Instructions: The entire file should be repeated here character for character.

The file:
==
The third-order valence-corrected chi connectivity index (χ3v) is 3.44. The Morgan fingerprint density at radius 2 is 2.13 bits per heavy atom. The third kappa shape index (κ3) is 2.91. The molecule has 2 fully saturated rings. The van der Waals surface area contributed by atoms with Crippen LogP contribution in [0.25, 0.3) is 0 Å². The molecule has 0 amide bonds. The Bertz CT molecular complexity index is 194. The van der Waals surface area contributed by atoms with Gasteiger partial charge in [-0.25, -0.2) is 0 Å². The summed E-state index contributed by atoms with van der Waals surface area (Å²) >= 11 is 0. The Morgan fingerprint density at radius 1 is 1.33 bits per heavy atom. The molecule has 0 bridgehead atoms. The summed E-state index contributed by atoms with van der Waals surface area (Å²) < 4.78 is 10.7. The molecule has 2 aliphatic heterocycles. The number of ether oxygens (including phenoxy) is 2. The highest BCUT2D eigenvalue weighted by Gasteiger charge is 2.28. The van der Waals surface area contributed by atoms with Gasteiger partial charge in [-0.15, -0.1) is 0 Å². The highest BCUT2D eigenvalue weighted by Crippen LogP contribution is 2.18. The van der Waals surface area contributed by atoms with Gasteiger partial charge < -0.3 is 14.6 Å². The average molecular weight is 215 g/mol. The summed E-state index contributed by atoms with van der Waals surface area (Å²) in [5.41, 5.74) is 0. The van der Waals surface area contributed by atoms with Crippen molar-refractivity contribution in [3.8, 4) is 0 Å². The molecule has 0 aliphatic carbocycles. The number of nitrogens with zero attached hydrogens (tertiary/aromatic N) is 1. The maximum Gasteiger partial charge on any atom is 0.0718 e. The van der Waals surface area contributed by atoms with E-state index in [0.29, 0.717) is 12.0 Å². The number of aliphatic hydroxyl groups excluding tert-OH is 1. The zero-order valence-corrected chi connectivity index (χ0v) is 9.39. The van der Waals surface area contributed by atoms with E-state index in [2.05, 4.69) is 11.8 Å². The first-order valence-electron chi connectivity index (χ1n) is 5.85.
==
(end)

The third-order valence-corrected chi connectivity index (χ3v) is 3.44. The Morgan fingerprint density at radius 2 is 2.13 bits per heavy atom. The third kappa shape index (κ3) is 2.91. The molecule has 2 fully saturated rings. The van der Waals surface area contributed by atoms with Crippen LogP contribution in [0.25, 0.3) is 0 Å². The molecule has 0 amide bonds. The Bertz CT molecular complexity index is 194. The van der Waals surface area contributed by atoms with Gasteiger partial charge in [-0.25, -0.2) is 0 Å². The summed E-state index contributed by atoms with van der Waals surface area (Å²) >= 11 is 0. The Morgan fingerprint density at radius 1 is 1.33 bits per heavy atom. The molecule has 0 bridgehead atoms. The summed E-state index contributed by atoms with van der Waals surface area (Å²) < 4.78 is 10.7. The molecule has 2 aliphatic heterocycles. The number of ether oxygens (including phenoxy) is 2. The highest BCUT2D eigenvalue weighted by Gasteiger charge is 2.28. The van der Waals surface area contributed by atoms with Gasteiger partial charge in [-0.15, -0.1) is 0 Å². The highest BCUT2D eigenvalue weighted by Crippen LogP contribution is 2.18. The van der Waals surface area contributed by atoms with Gasteiger partial charge < -0.3 is 14.6 Å². The average molecular weight is 215 g/mol. The summed E-state index contributed by atoms with van der Waals surface area (Å²) in [5.41, 5.74) is 0. The van der Waals surface area contributed by atoms with Crippen molar-refractivity contribution in [3.8, 4) is 0 Å². The molecule has 0 aliphatic carbocycles. The number of nitrogens with zero attached hydrogens (tertiary/aromatic N) is 1. The maximum Gasteiger partial charge on any atom is 0.0718 e. The van der Waals surface area contributed by atoms with E-state index in [0.29, 0.717) is 12.0 Å². The number of aliphatic hydroxyl groups excluding tert-OH is 1. The zero-order valence-corrected chi connectivity index (χ0v) is 9.39. The van der Waals surface area contributed by atoms with E-state index in [2.05, 4.69) is 11.8 Å². The first-order valence-electron chi connectivity index (χ1n) is 5.85.